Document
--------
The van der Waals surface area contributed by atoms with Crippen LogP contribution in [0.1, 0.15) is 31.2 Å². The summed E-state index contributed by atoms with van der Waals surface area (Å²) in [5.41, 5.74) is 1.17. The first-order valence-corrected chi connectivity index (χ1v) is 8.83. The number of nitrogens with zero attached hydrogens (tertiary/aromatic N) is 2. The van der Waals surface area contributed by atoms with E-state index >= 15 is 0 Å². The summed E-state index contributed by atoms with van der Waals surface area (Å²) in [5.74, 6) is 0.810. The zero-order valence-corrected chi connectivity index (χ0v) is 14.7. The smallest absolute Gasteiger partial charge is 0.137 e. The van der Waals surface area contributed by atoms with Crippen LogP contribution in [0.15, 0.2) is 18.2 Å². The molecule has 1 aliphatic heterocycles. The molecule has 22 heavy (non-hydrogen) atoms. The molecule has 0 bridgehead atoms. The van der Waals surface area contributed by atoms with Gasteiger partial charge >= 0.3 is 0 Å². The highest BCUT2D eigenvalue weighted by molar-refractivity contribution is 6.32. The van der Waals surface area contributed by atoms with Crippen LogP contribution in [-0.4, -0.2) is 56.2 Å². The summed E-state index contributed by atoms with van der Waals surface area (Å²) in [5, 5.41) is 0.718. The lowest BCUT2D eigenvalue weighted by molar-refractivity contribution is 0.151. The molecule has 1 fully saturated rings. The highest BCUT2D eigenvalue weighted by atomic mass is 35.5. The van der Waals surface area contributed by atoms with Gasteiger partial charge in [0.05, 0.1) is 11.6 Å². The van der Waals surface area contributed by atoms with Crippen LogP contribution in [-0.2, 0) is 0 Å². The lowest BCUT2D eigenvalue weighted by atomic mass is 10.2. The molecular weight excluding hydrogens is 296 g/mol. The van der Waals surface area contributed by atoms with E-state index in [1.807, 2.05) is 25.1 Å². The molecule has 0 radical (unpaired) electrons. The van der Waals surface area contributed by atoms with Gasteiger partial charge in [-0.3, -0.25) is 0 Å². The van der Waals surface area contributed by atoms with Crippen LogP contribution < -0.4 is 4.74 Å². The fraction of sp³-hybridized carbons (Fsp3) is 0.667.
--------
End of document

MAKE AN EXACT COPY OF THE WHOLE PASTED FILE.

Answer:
The van der Waals surface area contributed by atoms with Crippen LogP contribution in [0.1, 0.15) is 31.2 Å². The summed E-state index contributed by atoms with van der Waals surface area (Å²) in [5.41, 5.74) is 1.17. The first-order valence-corrected chi connectivity index (χ1v) is 8.83. The number of nitrogens with zero attached hydrogens (tertiary/aromatic N) is 2. The van der Waals surface area contributed by atoms with E-state index >= 15 is 0 Å². The summed E-state index contributed by atoms with van der Waals surface area (Å²) in [5.74, 6) is 0.810. The zero-order valence-corrected chi connectivity index (χ0v) is 14.7. The smallest absolute Gasteiger partial charge is 0.137 e. The van der Waals surface area contributed by atoms with Crippen LogP contribution in [0.15, 0.2) is 18.2 Å². The molecule has 1 aliphatic heterocycles. The molecule has 22 heavy (non-hydrogen) atoms. The molecule has 0 bridgehead atoms. The van der Waals surface area contributed by atoms with Gasteiger partial charge >= 0.3 is 0 Å². The highest BCUT2D eigenvalue weighted by molar-refractivity contribution is 6.32. The van der Waals surface area contributed by atoms with Crippen LogP contribution in [-0.4, -0.2) is 56.2 Å². The summed E-state index contributed by atoms with van der Waals surface area (Å²) in [5, 5.41) is 0.718. The lowest BCUT2D eigenvalue weighted by molar-refractivity contribution is 0.151. The molecule has 1 fully saturated rings. The highest BCUT2D eigenvalue weighted by atomic mass is 35.5. The van der Waals surface area contributed by atoms with Gasteiger partial charge in [0.05, 0.1) is 11.6 Å². The van der Waals surface area contributed by atoms with Crippen LogP contribution in [-0.2, 0) is 0 Å². The lowest BCUT2D eigenvalue weighted by atomic mass is 10.2. The molecular weight excluding hydrogens is 296 g/mol. The van der Waals surface area contributed by atoms with E-state index in [1.807, 2.05) is 25.1 Å². The molecule has 0 radical (unpaired) electrons. The van der Waals surface area contributed by atoms with Gasteiger partial charge in [-0.3, -0.25) is 0 Å². The van der Waals surface area contributed by atoms with Crippen LogP contribution < -0.4 is 4.74 Å². The fraction of sp³-hybridized carbons (Fsp3) is 0.667.